CHARLESTON, S.C. (NBC) - This month's total eclipse will be a sight to behold but what about those who can't see?
A team effort between NASA and professors at the College of Charleston in South Carolina are making sure everyone, including the blind and visually impaired, enjoy it too.
Mariah Williams calls her service dog Keana her best friend. Always by her side Protecting her and leading the way.
"She's my eyes, my left arm, my common sense."
Mariah, blind since birth, uses Braille and touch. It's her way to communicate with the world.
"You're scanning the page with your fingers the same way you would with your eyes. you memorize these symbols and that creates the language."
On August 21st she will be able to look up into the sky.
"I plan to be outside with my glasses on of course. And I have a tiny bit of light sensitivity so I'm hoping I'll be able to see when the sky starts getting darker."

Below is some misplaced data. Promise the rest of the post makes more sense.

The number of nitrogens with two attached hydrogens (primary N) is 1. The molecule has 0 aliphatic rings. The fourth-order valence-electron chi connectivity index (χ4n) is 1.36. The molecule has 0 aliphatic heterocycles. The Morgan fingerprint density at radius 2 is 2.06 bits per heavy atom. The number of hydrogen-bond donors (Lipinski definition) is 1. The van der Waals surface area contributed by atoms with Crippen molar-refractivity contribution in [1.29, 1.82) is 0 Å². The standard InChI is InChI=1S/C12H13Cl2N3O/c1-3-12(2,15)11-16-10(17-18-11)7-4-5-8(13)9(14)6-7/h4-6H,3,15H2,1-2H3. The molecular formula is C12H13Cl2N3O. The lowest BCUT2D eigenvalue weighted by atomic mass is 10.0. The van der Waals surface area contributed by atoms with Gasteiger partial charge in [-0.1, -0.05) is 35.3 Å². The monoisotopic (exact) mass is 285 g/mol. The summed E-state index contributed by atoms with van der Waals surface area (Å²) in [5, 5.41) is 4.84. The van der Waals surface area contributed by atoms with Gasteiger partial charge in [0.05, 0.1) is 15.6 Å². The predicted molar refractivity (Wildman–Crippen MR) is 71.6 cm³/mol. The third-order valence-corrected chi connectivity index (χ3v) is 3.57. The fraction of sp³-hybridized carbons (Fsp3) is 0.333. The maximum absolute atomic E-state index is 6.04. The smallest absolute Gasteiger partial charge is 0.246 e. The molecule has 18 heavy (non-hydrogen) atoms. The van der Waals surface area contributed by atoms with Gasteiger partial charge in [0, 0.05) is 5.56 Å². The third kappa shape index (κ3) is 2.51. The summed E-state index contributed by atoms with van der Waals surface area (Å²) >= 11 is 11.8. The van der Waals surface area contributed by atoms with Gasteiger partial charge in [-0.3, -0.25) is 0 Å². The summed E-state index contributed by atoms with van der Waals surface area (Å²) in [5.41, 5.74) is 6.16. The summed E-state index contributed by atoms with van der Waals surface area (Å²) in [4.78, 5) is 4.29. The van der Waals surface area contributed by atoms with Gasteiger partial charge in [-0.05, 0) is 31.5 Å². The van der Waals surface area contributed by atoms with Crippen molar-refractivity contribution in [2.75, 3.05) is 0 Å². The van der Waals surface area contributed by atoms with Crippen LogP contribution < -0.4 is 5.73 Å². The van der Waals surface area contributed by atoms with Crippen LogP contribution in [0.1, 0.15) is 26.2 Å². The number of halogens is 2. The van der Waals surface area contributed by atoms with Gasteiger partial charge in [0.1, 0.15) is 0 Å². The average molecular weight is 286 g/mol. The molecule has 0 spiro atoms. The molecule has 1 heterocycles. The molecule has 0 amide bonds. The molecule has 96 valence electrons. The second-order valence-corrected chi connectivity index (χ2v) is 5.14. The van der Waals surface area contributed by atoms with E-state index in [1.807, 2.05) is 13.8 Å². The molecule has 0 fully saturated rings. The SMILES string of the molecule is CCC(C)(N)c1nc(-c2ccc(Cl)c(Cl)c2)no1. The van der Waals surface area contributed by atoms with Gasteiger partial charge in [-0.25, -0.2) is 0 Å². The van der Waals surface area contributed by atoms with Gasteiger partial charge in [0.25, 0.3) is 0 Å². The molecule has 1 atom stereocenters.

But she will also literally feel the eclipse. Her fingers will help her understand what she can't see with this new braille book.
"Mariah has been a gem to work with, she has been our beta tester all along," said Professor Cassandra Runyon of the College of Charleston.
Professor Runyon and NASA created an eclipse book for the blind. The printer hasn't stopped. Now in its 4th printing.
"There's over 50 million in the united states that are blind or visually impaired, so this book will help bring the eclipse to reality for those who see with their fingers not with their eyes," said Runyon.
Williams is very appreciative of Runyon's work.
"And now it's helping other people. And that really touches me."